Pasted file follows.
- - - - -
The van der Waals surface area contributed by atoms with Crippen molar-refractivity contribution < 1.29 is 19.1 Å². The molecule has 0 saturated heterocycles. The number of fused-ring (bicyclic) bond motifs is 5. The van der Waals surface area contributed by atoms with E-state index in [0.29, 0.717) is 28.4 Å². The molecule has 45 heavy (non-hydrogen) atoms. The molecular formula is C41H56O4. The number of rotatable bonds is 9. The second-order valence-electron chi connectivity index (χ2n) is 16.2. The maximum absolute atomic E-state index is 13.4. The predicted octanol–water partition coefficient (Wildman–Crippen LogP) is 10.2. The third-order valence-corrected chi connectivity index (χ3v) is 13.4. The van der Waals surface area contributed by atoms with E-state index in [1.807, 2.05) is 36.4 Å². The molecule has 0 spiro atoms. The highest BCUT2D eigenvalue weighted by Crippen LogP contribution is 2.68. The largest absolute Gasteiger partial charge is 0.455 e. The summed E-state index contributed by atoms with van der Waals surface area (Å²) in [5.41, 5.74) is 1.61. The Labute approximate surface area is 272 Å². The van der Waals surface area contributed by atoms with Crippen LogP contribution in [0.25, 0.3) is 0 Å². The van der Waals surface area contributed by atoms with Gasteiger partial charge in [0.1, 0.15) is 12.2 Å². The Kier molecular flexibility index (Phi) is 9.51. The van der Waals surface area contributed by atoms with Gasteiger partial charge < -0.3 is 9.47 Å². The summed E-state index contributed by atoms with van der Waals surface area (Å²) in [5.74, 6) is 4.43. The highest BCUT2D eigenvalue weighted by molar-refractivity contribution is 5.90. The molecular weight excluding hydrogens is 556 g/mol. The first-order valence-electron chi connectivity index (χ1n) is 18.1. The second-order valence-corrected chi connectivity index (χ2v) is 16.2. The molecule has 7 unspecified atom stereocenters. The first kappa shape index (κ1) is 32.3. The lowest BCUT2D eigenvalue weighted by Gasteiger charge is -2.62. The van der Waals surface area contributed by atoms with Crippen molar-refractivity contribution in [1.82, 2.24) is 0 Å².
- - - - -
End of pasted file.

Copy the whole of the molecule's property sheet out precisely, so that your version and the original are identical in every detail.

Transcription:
The van der Waals surface area contributed by atoms with Crippen molar-refractivity contribution < 1.29 is 19.1 Å². The molecule has 0 saturated heterocycles. The number of fused-ring (bicyclic) bond motifs is 5. The van der Waals surface area contributed by atoms with E-state index in [0.29, 0.717) is 28.4 Å². The molecule has 45 heavy (non-hydrogen) atoms. The molecular formula is C41H56O4. The number of rotatable bonds is 9. The second-order valence-electron chi connectivity index (χ2n) is 16.2. The maximum absolute atomic E-state index is 13.4. The predicted octanol–water partition coefficient (Wildman–Crippen LogP) is 10.2. The third-order valence-corrected chi connectivity index (χ3v) is 13.4. The van der Waals surface area contributed by atoms with E-state index in [1.807, 2.05) is 36.4 Å². The molecule has 0 spiro atoms. The highest BCUT2D eigenvalue weighted by Crippen LogP contribution is 2.68. The largest absolute Gasteiger partial charge is 0.455 e. The summed E-state index contributed by atoms with van der Waals surface area (Å²) in [5.41, 5.74) is 1.61. The Labute approximate surface area is 272 Å². The van der Waals surface area contributed by atoms with Crippen LogP contribution in [0.25, 0.3) is 0 Å². The van der Waals surface area contributed by atoms with Gasteiger partial charge in [0.1, 0.15) is 12.2 Å². The Kier molecular flexibility index (Phi) is 9.51. The van der Waals surface area contributed by atoms with Gasteiger partial charge < -0.3 is 9.47 Å². The summed E-state index contributed by atoms with van der Waals surface area (Å²) in [5.74, 6) is 4.43. The highest BCUT2D eigenvalue weighted by molar-refractivity contribution is 5.90. The molecular weight excluding hydrogens is 556 g/mol. The first-order valence-electron chi connectivity index (χ1n) is 18.1. The second-order valence-corrected chi connectivity index (χ2v) is 16.2. The molecule has 7 unspecified atom stereocenters. The first kappa shape index (κ1) is 32.3. The lowest BCUT2D eigenvalue weighted by Gasteiger charge is -2.62. The van der Waals surface area contributed by atoms with Crippen molar-refractivity contribution in [1.82, 2.24) is 0 Å².